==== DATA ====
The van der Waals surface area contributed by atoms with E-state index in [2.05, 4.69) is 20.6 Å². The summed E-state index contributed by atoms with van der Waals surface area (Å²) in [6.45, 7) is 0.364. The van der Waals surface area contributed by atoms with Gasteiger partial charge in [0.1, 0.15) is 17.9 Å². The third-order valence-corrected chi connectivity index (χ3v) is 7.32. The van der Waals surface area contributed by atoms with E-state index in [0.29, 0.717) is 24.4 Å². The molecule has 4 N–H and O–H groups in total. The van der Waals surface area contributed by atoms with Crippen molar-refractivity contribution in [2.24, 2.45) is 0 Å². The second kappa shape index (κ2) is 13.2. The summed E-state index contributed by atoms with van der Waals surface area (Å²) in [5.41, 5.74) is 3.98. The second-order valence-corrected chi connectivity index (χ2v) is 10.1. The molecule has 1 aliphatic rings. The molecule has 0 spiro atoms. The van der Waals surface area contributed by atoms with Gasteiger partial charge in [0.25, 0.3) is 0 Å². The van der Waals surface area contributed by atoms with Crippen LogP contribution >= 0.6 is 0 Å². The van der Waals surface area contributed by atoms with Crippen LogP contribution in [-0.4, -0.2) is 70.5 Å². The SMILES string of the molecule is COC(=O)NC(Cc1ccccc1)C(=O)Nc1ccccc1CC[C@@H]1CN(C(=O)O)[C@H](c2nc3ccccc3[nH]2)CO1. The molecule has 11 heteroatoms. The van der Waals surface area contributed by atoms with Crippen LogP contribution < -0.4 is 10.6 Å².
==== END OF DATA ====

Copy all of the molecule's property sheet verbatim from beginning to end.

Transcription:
The van der Waals surface area contributed by atoms with E-state index in [2.05, 4.69) is 20.6 Å². The summed E-state index contributed by atoms with van der Waals surface area (Å²) in [6.45, 7) is 0.364. The van der Waals surface area contributed by atoms with Gasteiger partial charge in [0.1, 0.15) is 17.9 Å². The third-order valence-corrected chi connectivity index (χ3v) is 7.32. The van der Waals surface area contributed by atoms with E-state index in [0.29, 0.717) is 24.4 Å². The molecule has 4 N–H and O–H groups in total. The van der Waals surface area contributed by atoms with Crippen molar-refractivity contribution in [2.24, 2.45) is 0 Å². The second kappa shape index (κ2) is 13.2. The summed E-state index contributed by atoms with van der Waals surface area (Å²) in [5.41, 5.74) is 3.98. The second-order valence-corrected chi connectivity index (χ2v) is 10.1. The molecule has 1 aliphatic rings. The molecule has 0 spiro atoms. The van der Waals surface area contributed by atoms with Gasteiger partial charge in [0.25, 0.3) is 0 Å². The van der Waals surface area contributed by atoms with Crippen LogP contribution >= 0.6 is 0 Å². The van der Waals surface area contributed by atoms with Crippen LogP contribution in [-0.4, -0.2) is 70.5 Å². The SMILES string of the molecule is COC(=O)NC(Cc1ccccc1)C(=O)Nc1ccccc1CC[C@@H]1CN(C(=O)O)[C@H](c2nc3ccccc3[nH]2)CO1. The molecule has 11 heteroatoms. The van der Waals surface area contributed by atoms with Crippen LogP contribution < -0.4 is 10.6 Å².